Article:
The greater Winston-Salem area was ranked the worst metro area in the United States in having families with children that had a hard time putting food on the table, according to a new study.
Nearly 35 percent of households with children in the Winston-Salem metropolitan statistical area said "yes" when asked whether there were times during the course of a year when they did not have enough money to buy food, according to the Food Research and Action Center's study. It was conducted last year and was based on a survey by the Gallup organization.
The Winston-Salem metropolitan statistical area includes Davie, Forsyth, Stokes and Yadkin counties.
The study — titled "Food Hardship in America 2010: Households with and without Children" — is part of a larger study released in March. In that study, 25 percent of people in the greater Winston-Salem area said "yes" to the question as it related to households without children, putting the metro area third nationwide.
The latest report focuses on households with children. It found that 40 of the largest metro areas nationwide had at least 25 percent of households that could not buy enough food for everyone in the home at some point during the past year. Every one of the 100 largest metro areas had 15 percent or more of such households with children.
The Orlando-Kissimmee metropolitan statistical area in Florida was ranked second, with a rate of 33.9 percent. The Lakeland-Winter Haven area of Florida was ranked third, with 33 percent.
Among the 25 worst metro areas nationwide, the Greensboro-High Point metropolitan statistical area was the only other region in North Carolina. It was ranked 17, with 28.4 percent.
In Winston-Salem, food-relief officials said the statistic was staggering.
"You say 'hunger' and people think of a child in a third-world country. They don't think of the person next door. … But it is the person next door," said Tammy Caudill, marketing manager at the Second Harvest Food Bank of Northwest N.C.
Numbers related to the food-assistance programs in the Winston-Salem/Forsyth County Schools support Caudill's observations.
More than half — 53.2 percent — of the 51,761 students in the school systems were receiving free or reduced-price lunches. In some schools, nearly all students were recipients. For example, in 13 of the 43 elementary schools, at least nine out of 10 students were receiving free or reduced-price lunches.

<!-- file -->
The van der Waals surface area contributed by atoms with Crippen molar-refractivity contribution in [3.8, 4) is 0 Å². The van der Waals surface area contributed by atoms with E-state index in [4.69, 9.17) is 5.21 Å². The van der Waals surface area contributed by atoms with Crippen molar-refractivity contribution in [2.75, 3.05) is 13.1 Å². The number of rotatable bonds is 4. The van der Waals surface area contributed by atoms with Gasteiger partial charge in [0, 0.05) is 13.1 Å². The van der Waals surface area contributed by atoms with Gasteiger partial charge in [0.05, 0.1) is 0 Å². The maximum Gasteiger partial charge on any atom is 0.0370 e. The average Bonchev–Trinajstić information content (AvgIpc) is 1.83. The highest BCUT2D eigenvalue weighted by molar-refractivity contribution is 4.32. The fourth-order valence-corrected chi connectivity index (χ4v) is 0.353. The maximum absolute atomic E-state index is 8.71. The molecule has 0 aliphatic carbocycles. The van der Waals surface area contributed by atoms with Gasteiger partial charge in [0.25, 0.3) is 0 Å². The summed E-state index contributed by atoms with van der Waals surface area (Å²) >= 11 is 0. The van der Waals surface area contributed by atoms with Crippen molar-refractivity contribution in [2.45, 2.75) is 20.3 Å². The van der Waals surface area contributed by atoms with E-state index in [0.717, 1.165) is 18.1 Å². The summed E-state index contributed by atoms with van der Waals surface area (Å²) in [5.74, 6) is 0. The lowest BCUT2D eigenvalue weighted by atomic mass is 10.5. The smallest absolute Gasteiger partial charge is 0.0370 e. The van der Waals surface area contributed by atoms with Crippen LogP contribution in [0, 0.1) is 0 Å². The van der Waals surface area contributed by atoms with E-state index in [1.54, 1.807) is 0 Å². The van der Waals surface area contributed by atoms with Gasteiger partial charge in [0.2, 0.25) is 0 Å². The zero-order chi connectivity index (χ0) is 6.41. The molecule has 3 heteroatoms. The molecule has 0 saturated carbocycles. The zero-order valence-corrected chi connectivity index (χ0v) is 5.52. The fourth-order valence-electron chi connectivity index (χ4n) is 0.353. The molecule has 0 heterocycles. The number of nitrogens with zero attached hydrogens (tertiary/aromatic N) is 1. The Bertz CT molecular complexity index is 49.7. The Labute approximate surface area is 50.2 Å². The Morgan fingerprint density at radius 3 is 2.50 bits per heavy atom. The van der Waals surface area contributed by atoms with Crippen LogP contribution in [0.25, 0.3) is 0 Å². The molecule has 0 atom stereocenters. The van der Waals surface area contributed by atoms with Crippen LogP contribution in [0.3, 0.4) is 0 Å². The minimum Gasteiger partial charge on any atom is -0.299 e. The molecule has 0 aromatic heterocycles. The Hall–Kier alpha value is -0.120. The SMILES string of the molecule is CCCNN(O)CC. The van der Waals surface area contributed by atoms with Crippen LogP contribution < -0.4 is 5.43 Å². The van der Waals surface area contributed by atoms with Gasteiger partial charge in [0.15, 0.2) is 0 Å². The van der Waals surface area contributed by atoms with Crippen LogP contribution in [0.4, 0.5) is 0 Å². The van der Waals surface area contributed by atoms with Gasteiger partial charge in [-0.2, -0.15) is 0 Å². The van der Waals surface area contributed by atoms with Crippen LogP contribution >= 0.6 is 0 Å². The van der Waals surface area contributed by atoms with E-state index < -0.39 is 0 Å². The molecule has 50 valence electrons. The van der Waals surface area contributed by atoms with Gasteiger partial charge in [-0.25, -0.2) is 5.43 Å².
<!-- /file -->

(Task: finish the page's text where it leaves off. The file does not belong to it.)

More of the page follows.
Several factors may have led to Winston-Salem's ranking, Caudill said.
More people need food assistance because of sustained unemployment and underemployment, she said. There are about 500,000 people statewide who could be eligible but have not applied for the federal food-assistance program formerly known Food Stamps, Caudill said, citing a study by the nonprofit Feeding America.
In addition, there have been substantial cuts in The Emergency Food Assistance Program, or TEFAP, which represents 38 percent of the food Second Harvest delivers, she said.
Though the local Second Harvest agency continues to get food through the federal TEFAP program, there are empty shelves at the warehouse, said Clyde Fitzgerald, the executive director for Second Harvest Food Bank.
"They've been empty since late last week," he said. "We have had a great daily need for food assistance, and a sharp decrease in supply due to no food-drive donations in several weeks and a marked decline in retail grocery store donations. When your supply goes down sharply and the demand is strong, that depletes supply in a heartbeat."
The local Second Harvest chapter delivers 27 tons of food a day to 18 counties from Alamance to Watauga, he said.
Supporting food-relief programs and creating jobs are key, Mayor Allen Joines said.
"I know the economy has hurt a lot of folks," Joines said. "The best thing we can do is to continue to push for economic revitalization of the area and create some more jobs for folks."